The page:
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Bryce Canyon: Hoodoo chile

Monday, January 26th, 2009


Bryce Canyon, just over an hour’s drive north of our accommodation in Southern Utah, was a stunning, ridiculously enchanting locale. It was small in comparison to the Grand Canyon from where we’d just come, but then, Europe is small compared to the Grand Canyon. America is a place that seldom does small. A car is only considered small if it has less than three axles.

It was the final day of 2008, and the holiday atmosphere had all in a good mood. We reached the park entrance only to find the booth unattended. Entrance was supposed to be $25, so we drove through to the visitor centre and approached the park ranger, informing him of the problem.

“Well,” he mused, “he’s probably out for a coffee or something, and I’m not really able to accept entrance fees here. So basically, if you pay on your way out, great. If not, well, happy new year!”

Bryce is made up of hundreds, maybe thousands of ‘hoodoos’; tall soldiers of orange rock that line the slopes looking not unlike the giant termite-mounds you find in the Australian outback. Our guidebook described them as looking like melting sandcastles. Being there in the winter meant there were trails of snow banked up on the hoodoos, leaving them looking like a bunch of naked Scandinavians left out in the sun too long; all white snowy hair and burnt orange skin.

After drinking in the view from the rim of the canyon, we walked down into the depths, following a snowy trail through giant amphitheaters open to the brilliant sunshine, where the sky above was the bluest of deep blues. It was like being deep in the ocean and looking up to the sunny surface, as if the graceful silhouette of a whale could go floating over us any moment. We walked deeper through the forests, and into narrow streets between the ever-larger rocks that seemed to glow orange in the reflected sunlight.

Bec wore designer gumboots borrowed from our friend Jill, winter tights, a woollen skirt, a funky short winter jacket, a hand-knitted scarf, and a woollen hat that my Mum knitted. She looked like a 60’s model on location for a photo-shoot; the most unlikely looking (but down-right sexiest) hiker you could imagine. This was brought into particularly stark focus as we passed a middle-aged couple (two of the very few other people we saw whilst walking through the canyon), supporting themselves with walking poles and who, at first glance, appeared to be wearing tennis racquets on their feet. They were, of course, snow shoes. This was some serious terrain we were crossing.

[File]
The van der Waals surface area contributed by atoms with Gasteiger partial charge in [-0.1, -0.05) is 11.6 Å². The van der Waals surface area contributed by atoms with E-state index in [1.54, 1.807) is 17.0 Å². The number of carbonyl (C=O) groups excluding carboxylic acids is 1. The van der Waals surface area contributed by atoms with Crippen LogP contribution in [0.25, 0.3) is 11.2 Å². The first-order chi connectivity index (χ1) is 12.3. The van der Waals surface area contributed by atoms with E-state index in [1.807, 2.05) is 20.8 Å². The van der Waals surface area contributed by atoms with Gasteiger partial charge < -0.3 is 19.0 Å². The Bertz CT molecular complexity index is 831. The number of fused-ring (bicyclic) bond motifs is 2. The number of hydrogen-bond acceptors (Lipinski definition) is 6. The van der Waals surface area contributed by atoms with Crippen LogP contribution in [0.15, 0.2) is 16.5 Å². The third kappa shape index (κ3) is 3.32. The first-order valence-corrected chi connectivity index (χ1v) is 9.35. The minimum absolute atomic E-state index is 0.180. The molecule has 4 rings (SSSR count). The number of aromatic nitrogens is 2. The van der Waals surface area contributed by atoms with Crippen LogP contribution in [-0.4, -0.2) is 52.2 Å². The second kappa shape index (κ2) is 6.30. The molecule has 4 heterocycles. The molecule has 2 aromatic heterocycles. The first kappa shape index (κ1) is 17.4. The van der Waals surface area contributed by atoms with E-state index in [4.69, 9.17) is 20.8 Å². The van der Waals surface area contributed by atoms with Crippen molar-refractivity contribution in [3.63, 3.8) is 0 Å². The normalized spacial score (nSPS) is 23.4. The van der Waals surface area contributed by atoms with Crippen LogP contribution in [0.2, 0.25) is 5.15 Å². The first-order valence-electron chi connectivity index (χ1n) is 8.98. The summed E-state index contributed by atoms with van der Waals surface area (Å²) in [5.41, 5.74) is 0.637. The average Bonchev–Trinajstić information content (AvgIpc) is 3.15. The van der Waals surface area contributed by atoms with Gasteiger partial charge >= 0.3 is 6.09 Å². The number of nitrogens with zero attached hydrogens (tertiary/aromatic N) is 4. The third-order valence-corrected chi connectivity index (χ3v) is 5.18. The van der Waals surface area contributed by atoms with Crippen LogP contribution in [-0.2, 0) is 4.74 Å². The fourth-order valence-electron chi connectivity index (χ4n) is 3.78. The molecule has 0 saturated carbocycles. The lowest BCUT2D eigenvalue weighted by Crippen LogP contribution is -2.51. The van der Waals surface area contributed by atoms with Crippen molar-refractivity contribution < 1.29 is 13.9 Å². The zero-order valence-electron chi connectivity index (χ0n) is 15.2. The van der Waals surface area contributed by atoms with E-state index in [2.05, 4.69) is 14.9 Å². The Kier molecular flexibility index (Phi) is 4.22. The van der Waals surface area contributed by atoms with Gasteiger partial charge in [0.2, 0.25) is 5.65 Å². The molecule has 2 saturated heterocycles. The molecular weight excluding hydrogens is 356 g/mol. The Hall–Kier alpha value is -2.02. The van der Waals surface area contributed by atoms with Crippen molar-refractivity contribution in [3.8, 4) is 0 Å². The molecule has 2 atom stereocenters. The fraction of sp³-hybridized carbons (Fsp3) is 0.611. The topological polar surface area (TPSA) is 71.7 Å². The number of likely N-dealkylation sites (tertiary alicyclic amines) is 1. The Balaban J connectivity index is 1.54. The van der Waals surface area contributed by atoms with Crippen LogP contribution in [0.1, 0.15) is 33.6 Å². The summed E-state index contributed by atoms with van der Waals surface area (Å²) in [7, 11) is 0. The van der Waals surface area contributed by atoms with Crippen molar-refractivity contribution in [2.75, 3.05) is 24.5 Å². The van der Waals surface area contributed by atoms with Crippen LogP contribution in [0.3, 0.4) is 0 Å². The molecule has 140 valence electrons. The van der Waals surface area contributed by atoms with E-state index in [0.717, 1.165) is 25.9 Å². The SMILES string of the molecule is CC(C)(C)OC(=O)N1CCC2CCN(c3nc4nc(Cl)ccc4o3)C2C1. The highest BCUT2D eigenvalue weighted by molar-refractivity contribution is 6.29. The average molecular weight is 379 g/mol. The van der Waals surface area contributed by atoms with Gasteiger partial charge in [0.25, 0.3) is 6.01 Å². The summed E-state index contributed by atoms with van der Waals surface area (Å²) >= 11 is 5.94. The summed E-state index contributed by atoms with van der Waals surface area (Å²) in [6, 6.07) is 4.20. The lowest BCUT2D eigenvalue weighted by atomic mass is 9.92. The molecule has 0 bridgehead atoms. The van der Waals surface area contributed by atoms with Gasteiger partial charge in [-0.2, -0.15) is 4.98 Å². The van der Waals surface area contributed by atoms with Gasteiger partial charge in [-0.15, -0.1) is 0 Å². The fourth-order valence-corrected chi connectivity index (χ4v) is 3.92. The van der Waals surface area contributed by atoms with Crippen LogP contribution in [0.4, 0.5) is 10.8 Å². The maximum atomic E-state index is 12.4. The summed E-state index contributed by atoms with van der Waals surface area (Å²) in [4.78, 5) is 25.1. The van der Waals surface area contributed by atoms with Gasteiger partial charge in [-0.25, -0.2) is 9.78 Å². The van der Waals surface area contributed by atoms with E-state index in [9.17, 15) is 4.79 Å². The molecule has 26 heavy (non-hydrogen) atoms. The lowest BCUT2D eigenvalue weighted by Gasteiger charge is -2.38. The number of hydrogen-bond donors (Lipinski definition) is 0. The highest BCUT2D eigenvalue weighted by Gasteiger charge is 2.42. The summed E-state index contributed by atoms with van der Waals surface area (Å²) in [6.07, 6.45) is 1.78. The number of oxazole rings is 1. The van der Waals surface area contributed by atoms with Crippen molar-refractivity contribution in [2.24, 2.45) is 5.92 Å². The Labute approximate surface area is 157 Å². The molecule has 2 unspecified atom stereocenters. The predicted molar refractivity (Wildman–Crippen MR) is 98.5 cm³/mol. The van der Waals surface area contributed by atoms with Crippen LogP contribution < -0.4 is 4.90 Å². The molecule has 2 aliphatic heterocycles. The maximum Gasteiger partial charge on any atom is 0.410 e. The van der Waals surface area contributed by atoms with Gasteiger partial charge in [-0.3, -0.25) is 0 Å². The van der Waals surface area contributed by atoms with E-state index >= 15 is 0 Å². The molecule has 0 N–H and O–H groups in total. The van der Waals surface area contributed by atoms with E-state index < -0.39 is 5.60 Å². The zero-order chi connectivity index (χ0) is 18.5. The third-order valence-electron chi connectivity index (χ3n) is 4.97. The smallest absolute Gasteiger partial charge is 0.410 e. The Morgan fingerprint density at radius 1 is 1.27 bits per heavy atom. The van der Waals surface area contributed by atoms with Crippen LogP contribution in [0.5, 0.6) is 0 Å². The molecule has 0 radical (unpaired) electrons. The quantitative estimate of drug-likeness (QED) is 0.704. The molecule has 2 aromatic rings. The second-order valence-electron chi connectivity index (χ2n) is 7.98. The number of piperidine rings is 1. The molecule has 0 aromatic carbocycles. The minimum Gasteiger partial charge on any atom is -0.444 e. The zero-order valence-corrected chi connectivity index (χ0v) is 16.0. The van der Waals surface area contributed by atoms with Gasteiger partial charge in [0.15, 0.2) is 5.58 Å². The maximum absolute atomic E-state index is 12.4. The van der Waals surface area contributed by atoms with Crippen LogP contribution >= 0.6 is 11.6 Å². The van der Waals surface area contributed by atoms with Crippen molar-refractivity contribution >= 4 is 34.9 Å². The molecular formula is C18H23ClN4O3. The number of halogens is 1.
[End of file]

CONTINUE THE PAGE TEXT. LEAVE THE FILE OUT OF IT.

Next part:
The reason Bec was able to rub shoulders with the likes of Federer and Sharapova over there whilst wearing gumboots was due to a nifty little attachment to the soles of her boots called YakTrax. It was a rubber sole that you stretched over your existing footwear, with a criss-cross of coiled wire on the bottom that provided traction. Bec and Jill had purchased them at the park visitor centre on the advice of the park ranger, whilst I, being a male (read: stubborn, ignorant twat) dismissed them with a wave of my hand, assuring everyone within earshot that I had the sure-footing of a mountain goat (cue mountain goat slipping off an icy ledge, Simpsons-style). I even had the friendly ranger convinced; “Yeah, you look wiry, you’ll be ok.”

I proceeded to spend the rest of the day slipping and skating down the slopes, spending more time with eyes trained on the ground in front of me than taking in the stupendous scenery. Wiry can only take you so far people.

The day was a brilliant outing; a wonderful way to spend the last day of 2008, and one of those times when nature’s astounding beauty truly does overwhelm you. As always, the photos just don’t do it justice….

Bryce 1Bryce 2Bryce 3Bryce 4

Bryce 5Bryce 6Bryce 7Bryce 8

Bryce 9

The Grand Canyon: A Big Fucking Hole

Tuesday, January 20th, 2009